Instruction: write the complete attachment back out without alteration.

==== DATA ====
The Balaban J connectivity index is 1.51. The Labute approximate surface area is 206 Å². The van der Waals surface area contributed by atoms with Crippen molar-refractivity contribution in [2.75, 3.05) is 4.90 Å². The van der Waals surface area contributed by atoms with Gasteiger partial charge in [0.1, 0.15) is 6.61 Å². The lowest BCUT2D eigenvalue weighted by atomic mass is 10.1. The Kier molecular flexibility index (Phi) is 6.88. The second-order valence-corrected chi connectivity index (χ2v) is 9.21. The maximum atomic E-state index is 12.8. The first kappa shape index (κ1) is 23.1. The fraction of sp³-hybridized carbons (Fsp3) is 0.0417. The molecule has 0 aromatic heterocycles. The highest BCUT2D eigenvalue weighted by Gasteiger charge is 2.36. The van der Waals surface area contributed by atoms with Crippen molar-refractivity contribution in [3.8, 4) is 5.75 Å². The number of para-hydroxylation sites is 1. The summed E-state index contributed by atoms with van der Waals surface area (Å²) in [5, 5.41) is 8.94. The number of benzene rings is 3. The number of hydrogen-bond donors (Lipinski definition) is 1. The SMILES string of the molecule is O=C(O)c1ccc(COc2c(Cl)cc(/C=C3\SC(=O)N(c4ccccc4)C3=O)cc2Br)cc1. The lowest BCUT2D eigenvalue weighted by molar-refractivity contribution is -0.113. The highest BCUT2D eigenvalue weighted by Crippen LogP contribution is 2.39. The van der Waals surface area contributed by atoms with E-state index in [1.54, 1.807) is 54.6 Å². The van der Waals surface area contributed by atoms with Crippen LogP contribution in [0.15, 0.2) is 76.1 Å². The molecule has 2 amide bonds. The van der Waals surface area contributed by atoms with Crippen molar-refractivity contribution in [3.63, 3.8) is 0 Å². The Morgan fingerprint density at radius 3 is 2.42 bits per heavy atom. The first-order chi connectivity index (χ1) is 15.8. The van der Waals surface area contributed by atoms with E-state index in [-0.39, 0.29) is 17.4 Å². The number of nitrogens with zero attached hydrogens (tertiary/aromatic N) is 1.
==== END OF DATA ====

The Balaban J connectivity index is 1.51. The Labute approximate surface area is 206 Å². The van der Waals surface area contributed by atoms with Crippen molar-refractivity contribution in [2.75, 3.05) is 4.90 Å². The van der Waals surface area contributed by atoms with Gasteiger partial charge in [0.1, 0.15) is 6.61 Å². The lowest BCUT2D eigenvalue weighted by atomic mass is 10.1. The Kier molecular flexibility index (Phi) is 6.88. The second-order valence-corrected chi connectivity index (χ2v) is 9.21. The maximum atomic E-state index is 12.8. The first kappa shape index (κ1) is 23.1. The fraction of sp³-hybridized carbons (Fsp3) is 0.0417. The molecule has 0 aromatic heterocycles. The highest BCUT2D eigenvalue weighted by Gasteiger charge is 2.36. The van der Waals surface area contributed by atoms with Crippen molar-refractivity contribution in [3.8, 4) is 5.75 Å². The number of para-hydroxylation sites is 1. The summed E-state index contributed by atoms with van der Waals surface area (Å²) in [5, 5.41) is 8.94. The number of benzene rings is 3. The number of hydrogen-bond donors (Lipinski definition) is 1. The SMILES string of the molecule is O=C(O)c1ccc(COc2c(Cl)cc(/C=C3\SC(=O)N(c4ccccc4)C3=O)cc2Br)cc1. The lowest BCUT2D eigenvalue weighted by molar-refractivity contribution is -0.113. The highest BCUT2D eigenvalue weighted by Crippen LogP contribution is 2.39. The van der Waals surface area contributed by atoms with E-state index in [1.54, 1.807) is 54.6 Å². The van der Waals surface area contributed by atoms with Crippen LogP contribution in [0.15, 0.2) is 76.1 Å². The molecule has 2 amide bonds. The van der Waals surface area contributed by atoms with Crippen molar-refractivity contribution in [3.63, 3.8) is 0 Å². The Morgan fingerprint density at radius 3 is 2.42 bits per heavy atom. The first-order chi connectivity index (χ1) is 15.8. The van der Waals surface area contributed by atoms with E-state index in [-0.39, 0.29) is 17.4 Å². The number of nitrogens with zero attached hydrogens (tertiary/aromatic N) is 1.